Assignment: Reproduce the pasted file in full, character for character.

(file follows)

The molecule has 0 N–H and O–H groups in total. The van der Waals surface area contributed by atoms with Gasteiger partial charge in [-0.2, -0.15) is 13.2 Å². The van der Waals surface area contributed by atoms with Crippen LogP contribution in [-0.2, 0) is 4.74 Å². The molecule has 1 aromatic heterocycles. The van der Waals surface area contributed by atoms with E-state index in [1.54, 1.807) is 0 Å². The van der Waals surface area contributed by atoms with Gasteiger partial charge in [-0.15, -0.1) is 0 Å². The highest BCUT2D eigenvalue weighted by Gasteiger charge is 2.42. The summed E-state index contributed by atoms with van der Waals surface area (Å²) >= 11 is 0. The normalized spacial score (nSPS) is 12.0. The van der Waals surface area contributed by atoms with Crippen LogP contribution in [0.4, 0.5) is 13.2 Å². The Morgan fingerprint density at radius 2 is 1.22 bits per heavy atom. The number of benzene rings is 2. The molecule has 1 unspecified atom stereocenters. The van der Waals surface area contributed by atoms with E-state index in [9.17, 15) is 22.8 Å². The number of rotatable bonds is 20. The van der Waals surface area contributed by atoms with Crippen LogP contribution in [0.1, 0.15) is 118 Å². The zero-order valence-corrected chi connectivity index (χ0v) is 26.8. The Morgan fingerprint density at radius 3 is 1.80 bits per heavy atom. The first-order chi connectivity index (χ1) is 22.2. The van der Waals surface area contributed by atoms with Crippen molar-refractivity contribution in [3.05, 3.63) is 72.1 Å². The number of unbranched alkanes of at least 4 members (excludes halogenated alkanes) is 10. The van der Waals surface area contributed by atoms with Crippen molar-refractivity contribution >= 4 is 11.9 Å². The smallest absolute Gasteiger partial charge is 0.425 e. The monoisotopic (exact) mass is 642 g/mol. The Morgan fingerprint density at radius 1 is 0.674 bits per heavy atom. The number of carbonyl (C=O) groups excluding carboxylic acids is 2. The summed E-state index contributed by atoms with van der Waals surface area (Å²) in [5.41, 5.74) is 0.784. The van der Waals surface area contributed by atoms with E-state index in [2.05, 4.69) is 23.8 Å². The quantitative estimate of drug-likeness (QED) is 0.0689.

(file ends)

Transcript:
The molecule has 0 N–H and O–H groups in total. The van der Waals surface area contributed by atoms with Gasteiger partial charge in [-0.2, -0.15) is 13.2 Å². The van der Waals surface area contributed by atoms with Crippen LogP contribution in [-0.2, 0) is 4.74 Å². The molecule has 1 aromatic heterocycles. The van der Waals surface area contributed by atoms with E-state index in [1.54, 1.807) is 0 Å². The van der Waals surface area contributed by atoms with Gasteiger partial charge in [-0.15, -0.1) is 0 Å². The highest BCUT2D eigenvalue weighted by Gasteiger charge is 2.42. The summed E-state index contributed by atoms with van der Waals surface area (Å²) >= 11 is 0. The normalized spacial score (nSPS) is 12.0. The van der Waals surface area contributed by atoms with Crippen LogP contribution in [0.4, 0.5) is 13.2 Å². The Morgan fingerprint density at radius 2 is 1.22 bits per heavy atom. The number of benzene rings is 2. The molecule has 1 unspecified atom stereocenters. The van der Waals surface area contributed by atoms with E-state index in [9.17, 15) is 22.8 Å². The number of rotatable bonds is 20. The van der Waals surface area contributed by atoms with Crippen LogP contribution in [0.1, 0.15) is 118 Å². The zero-order valence-corrected chi connectivity index (χ0v) is 26.8. The Morgan fingerprint density at radius 3 is 1.80 bits per heavy atom. The first-order chi connectivity index (χ1) is 22.2. The van der Waals surface area contributed by atoms with Crippen molar-refractivity contribution in [3.05, 3.63) is 72.1 Å². The number of unbranched alkanes of at least 4 members (excludes halogenated alkanes) is 10. The van der Waals surface area contributed by atoms with Crippen molar-refractivity contribution >= 4 is 11.9 Å². The smallest absolute Gasteiger partial charge is 0.425 e. The monoisotopic (exact) mass is 642 g/mol. The Morgan fingerprint density at radius 1 is 0.674 bits per heavy atom. The number of carbonyl (C=O) groups excluding carboxylic acids is 2. The summed E-state index contributed by atoms with van der Waals surface area (Å²) in [5.41, 5.74) is 0.784. The van der Waals surface area contributed by atoms with E-state index in [2.05, 4.69) is 23.8 Å². The quantitative estimate of drug-likeness (QED) is 0.0689.